interesting concepts in linguistic research

In Wallace Rice papers, Newberry Library, Box 5, Folder 119

Bell Telephone System
Technical Publications
June 1930
Mongraph B-491

The Words and Sounds of Telephone Conversations
by N.R. French, C.W. Carter, Jr, and Walter Koenig, Jr.
American Telephone and Telegraph Company

“A study of the kind and frequency of occurrence of words and simple speech sounds obtained from telephone conversations on toll circuits terminating in New York City.”

Wallace Rice on Chicago Stars

From a 1928 letter by Wallace Rice to a Mr. Ettleson:

To return to the six-pointed stars in the Chicago municipal flag. By the terms of the competition under the rules laid down by the Chicago Flag Commission in 1917, the use of religious symbols, which included the cross, the star and crescent, and the two triangles, one reversed and superimposed, was barred, for obvious reasons. [1] The five-pointed star, symbol of a soverign State, was also considered out of place, for reasons which I hope have been made equally obvious here. Chicago is a city.

After more than four hundred designs had been made by me, I finally struck upon such a six-pointed star as had never appeared in any flag before, peculiarly and singularly a Chicago star, made by a Chicagoan for his greatly loved city, by an American in the tenth generation in this country, whose ancestors had fought against Great Britain, for the most American of American cities. It differs from all other stars in use in European heraldry and in State and National flags and coats-of-arms, and is specifically for and of Chicago and nowhere else on earth because its points are straight and not like the usual heraldric etioile curved like flames, and because these points subtend an angle of only thirty degrees, instead of the sixty degrees subtended in the star made by superimposing a triangle.

  1. According my copy of the rules, on file at the Chicago Public Library’s municipal reference collection, no rule specifically bars religious imagery.

Suggestion #7

Suggestions Submitted for the Guidance and Information of Contestants in the Public Competitive Contest for a Suitable Design of a Municipal Flag for the City of Chicago — Wallace Rice, 1916.

Suggestion 7.

The visibility at distances of the several colors and of the different portions of the flag itself should be taken into account in determining its proportions, rather than divisions of mathematical exactitude. In other words, it is the effect of symmetry, not the mere physical fact, which should be taken into account. The French, for example, after extensive experimentation, divide their tricolor so that the blue next the staff has thirty parts in a hundred, the white in the middle thirty-three parts, and the red in the fly thirty-seven, and thus secure the appearance of an equal division.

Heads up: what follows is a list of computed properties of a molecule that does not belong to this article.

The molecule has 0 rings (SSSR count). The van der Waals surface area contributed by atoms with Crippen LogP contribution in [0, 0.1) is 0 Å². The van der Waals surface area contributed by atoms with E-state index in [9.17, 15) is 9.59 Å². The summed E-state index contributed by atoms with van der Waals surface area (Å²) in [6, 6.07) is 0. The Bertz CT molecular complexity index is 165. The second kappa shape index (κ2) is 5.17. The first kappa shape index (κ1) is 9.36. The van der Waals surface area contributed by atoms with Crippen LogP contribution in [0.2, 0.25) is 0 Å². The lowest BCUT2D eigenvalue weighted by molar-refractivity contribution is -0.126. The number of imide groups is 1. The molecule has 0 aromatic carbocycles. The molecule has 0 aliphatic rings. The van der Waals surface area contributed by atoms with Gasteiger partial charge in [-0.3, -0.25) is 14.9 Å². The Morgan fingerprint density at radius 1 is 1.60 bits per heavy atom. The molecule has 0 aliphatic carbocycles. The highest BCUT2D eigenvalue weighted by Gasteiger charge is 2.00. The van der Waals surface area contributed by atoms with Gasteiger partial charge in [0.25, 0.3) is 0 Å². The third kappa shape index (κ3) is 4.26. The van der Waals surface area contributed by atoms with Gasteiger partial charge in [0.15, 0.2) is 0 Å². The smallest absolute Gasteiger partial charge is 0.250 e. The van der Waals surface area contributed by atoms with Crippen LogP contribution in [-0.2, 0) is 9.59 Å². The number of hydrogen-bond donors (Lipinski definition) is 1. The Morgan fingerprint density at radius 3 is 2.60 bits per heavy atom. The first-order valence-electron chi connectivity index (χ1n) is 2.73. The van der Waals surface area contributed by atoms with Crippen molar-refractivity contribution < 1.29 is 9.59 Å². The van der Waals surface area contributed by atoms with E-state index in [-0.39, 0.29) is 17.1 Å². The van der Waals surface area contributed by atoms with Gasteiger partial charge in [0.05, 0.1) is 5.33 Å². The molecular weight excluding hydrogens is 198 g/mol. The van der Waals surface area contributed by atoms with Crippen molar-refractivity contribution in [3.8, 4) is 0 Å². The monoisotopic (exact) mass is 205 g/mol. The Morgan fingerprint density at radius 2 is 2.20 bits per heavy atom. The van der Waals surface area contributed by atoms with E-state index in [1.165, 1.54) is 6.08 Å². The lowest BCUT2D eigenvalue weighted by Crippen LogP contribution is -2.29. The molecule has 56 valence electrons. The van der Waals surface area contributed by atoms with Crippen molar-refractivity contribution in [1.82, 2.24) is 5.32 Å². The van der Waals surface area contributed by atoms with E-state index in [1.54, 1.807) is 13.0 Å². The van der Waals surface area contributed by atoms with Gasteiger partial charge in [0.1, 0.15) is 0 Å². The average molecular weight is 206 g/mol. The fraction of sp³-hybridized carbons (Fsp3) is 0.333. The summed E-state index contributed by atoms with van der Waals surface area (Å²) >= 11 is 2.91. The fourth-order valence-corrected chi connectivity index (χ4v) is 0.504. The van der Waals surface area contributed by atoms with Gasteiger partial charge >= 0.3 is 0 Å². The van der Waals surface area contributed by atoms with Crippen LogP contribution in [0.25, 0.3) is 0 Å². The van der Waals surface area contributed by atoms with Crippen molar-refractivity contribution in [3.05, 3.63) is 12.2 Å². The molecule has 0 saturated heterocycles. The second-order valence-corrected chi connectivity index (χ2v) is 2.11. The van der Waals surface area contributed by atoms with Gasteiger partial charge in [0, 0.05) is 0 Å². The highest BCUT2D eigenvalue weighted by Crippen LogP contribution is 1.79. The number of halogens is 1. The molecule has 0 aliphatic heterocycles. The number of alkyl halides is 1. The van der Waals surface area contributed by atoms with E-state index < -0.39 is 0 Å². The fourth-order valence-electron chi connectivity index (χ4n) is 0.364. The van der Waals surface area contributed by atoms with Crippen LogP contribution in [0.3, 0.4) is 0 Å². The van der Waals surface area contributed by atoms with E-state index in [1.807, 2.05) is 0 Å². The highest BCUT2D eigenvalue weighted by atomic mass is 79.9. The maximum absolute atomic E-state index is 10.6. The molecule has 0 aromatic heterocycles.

I suppose this explains why all the descriptions of the flag have tortured syntax — the “slightly less than a sixth” language. Rice wanted the white and blue stripes to appear to have the same width, and so they must be slightly different.

Good, Better, Best

[In the Chicago Daily Tribune, Apr 4, 1939. p. 12]

Good, Better, Best Streets

Consider Good street, Better street, and Best avenue. The first two ran east from Aberdeen street one and two blocks respectively south of Polk street. They were only a block long. The first was rechristened Hope street in 1935 and is now known as Cabrini street. Best avenue [named Wilton avenue in 1937] is two blocks long running south from Diversey next east of the elevated railroad.

Walter B. Smith

It looks like Better street is now known as Arthington street.

Offer Design For City Flag; What It Means

[from the Chicago Daily Tribune, March 29th, 1917, p.13]


Design for a Chicago Flag, to be emblematic of a robust municipal ideal, was submitted to the city council yesterday by the Chicago municipal flag commission, appointed by Mayor Thompson eighteen months ago. The commission describes the flag thus:

“Its uppermost stripe, of white, is eight inches broad; the second stripe, of blue, is nine inches; the central bar, of white, is eighteen inches, and the two lower stripes correspond with the uppermost two. Near the staff on the broad white stripe are two six pointed red stars, fourteen inches tall.”

“Viewed locally, the two blue stripes symbolize the Chicago river with its two branches and the three white bars represent the three sides of the city. The red stars stand for the Chicago fire and the World’s fair, two great influences on the city’s history. The six points in the first star stand for transportation, trade, finance, industry, populousness, and healthfulness; those in the second for religion, education, aesthetics, beneficence, justice and civism [sic].”

“Considered nationally, the blue stripes stand for the mountain ranges which flank the plain of which Chicago is the center. The central white bar stands for this plain and the two outer white bars for the Atlantic and Pacific coasts.”

The flag was designed by Wallace Rice, 2701 Best avenue.

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